Insuring Mom: Can You Put Your Parents on Your Insurance?
- Adult children of elderly parents may wonder: Can you put your parents on your insurance? Learn how to get comprehensive healthcare coverage for your parents.
Parents often keep their children on their health insurance plans until they’re well into their 20s and can reliably maintain their own coverage. But as children grow up and parents age, some kids begin to question: Can you put your parents on your insurance? The answer to the question depends on the company that provides your insurance.
When Can You Put Your Parents on Your Insurance?
Some health insurance companies let you put your parents on your policy if they’re your legal tax dependents and if any other specified dependency guidelines are met. The rules for covering dependent parents may vary depending on what type of insurance you maintain and where it was purchased.
If you’re covered through private insurance, your carrier may let you include adult relatives on your policy if they’re your legal tax dependents. Depending on the insurer, additional dependency requirements may also apply. For example, some carriers might require proof that you’re providing regular financial assistance to your parent or that one or both parents are currently residing with you. To find out if your plan offers the option to cover adult dependents other than your spouse, plus any additional guidelines that apply, contact your insurance agent or a representative from the carrier.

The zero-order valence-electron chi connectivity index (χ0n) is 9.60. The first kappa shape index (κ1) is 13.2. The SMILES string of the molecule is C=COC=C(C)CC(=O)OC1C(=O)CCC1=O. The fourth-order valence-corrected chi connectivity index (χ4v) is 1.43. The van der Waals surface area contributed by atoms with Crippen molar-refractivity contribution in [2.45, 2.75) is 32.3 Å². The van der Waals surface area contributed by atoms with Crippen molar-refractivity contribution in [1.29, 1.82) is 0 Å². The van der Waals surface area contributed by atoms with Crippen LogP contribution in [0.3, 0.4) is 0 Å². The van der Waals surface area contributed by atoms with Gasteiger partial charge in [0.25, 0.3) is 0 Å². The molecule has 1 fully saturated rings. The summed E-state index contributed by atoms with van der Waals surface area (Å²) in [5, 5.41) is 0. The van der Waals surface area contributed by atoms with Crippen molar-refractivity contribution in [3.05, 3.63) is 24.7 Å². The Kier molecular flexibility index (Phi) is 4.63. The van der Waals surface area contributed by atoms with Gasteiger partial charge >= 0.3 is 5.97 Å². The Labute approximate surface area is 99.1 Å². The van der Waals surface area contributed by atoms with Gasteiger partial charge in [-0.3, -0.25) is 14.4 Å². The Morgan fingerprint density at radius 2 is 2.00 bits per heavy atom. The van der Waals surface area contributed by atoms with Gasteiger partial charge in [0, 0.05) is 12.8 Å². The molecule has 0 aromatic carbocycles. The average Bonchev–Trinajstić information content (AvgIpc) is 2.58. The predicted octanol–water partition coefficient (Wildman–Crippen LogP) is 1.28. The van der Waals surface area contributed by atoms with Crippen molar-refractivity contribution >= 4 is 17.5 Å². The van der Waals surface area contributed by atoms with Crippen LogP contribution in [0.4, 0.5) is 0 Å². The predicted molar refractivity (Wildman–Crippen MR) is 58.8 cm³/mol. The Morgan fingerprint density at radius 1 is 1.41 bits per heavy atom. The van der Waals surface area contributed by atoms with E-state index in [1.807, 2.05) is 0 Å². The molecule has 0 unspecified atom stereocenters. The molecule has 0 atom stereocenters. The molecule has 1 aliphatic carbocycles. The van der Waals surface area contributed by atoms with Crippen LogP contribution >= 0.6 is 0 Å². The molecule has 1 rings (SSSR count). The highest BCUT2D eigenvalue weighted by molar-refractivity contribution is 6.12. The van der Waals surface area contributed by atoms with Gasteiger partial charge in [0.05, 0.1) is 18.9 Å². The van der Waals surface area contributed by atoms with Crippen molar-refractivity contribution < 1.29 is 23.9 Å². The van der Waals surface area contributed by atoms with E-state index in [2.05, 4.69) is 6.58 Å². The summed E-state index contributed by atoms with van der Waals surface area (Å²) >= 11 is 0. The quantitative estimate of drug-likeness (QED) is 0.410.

If you purchase your insurance through the HealthCare.gov, your parents can be considered part of your household if you declare them as legal tax dependents. If your state of residence maintains its own health care marketplace, refer to the guidelines set by your state to see if there's a provision for adding a parent to your plan.
States that maintain their own health care marketplaces include:
- New York
- Rhode Island
The District of Columbia also maintains its own health care marketplace.
Employer-Sponsored Health Insurance
Guidelines set by employer-sponsored health insurance may vary widely by carrier and plan. If you receive health care coverage through your employer, reach out to your human resources department or contact a representative from the insurance company to find out what options are available for adding parents to your policy.